During previous Octobers, I have written about Viking creatures and things that go bump in the night. This October, I decided to investigate a simple question: did the early Scandinavians (who I will call Vikings for simplicity) celebrate Halloween? This blog post unveils what I found.
With COVID-19 spreading globally, it made me wonder about diseases during the Viking Age and whether early Scandinavians (who I will call the Vikings) ever dealt with a pandemic. As it turns out, they did.
In the year AD 933 or 934, a battle was fought in a place called Mollebakken, not far from modern-day Tønsberg. Though the poet and historian Snorri Sturlason describes the battle in a few short lines in Heimskringla, the battle proved to be one of the more consequential battles in Norway’s history.
This post takes a deeper dive into the fascinating Norse character Gunnhild, Mother of Kings and wife to Erik Bloodaxe.
I’ve been traveling through Italy and there is one spot where myth and history combine to tell an interesting tale of the Vikings. The place is called Luni.
There has been plenty of research and writing about the Viking Age, when it began and why it began. In this post, I wanted to take a step farther back, to what may have led to the Viking Age, and just pose some questions to think about…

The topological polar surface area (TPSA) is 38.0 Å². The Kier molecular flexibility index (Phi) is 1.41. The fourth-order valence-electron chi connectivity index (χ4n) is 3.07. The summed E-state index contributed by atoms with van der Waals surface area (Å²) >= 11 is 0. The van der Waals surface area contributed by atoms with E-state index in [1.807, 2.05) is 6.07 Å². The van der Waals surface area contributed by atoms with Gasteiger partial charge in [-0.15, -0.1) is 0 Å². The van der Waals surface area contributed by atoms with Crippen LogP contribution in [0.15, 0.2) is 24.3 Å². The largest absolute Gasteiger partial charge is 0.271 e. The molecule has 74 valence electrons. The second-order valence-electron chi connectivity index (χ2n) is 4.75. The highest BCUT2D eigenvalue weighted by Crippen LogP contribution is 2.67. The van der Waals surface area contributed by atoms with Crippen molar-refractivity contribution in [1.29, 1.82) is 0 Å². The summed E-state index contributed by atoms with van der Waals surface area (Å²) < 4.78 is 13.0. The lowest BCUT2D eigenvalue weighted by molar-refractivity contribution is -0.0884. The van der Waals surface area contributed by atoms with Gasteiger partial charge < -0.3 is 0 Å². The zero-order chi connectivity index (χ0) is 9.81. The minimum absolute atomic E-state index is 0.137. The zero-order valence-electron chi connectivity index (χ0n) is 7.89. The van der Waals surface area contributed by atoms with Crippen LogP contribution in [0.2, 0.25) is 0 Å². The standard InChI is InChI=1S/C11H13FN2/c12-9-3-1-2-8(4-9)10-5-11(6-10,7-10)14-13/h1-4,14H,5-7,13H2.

This week’s people of interest are Harald Fairhair’s son, Olav, and grandson, Trygvi, both kings of Vingulmark (and later, Vestfold), which is the area around present-day Oslo, and whose name means impenetrable forest.
This week, I am diving a bit deeper into Harald Gormsson (also known as Harald Bluetooth), one of the more industrious kings of the Viking Age.
This week’s people of interest are Harald Fairhair’s son, Björn, and grandson, Gudröd, both kings of Vestfold as their forebears Harald and Halvdan had been before them. Read on to find out more.
This week we look at another influential character in the life and times of Hakon the Good: Jarl Tore Ragnvaldsson or Jarl Tore “the Silent” of More.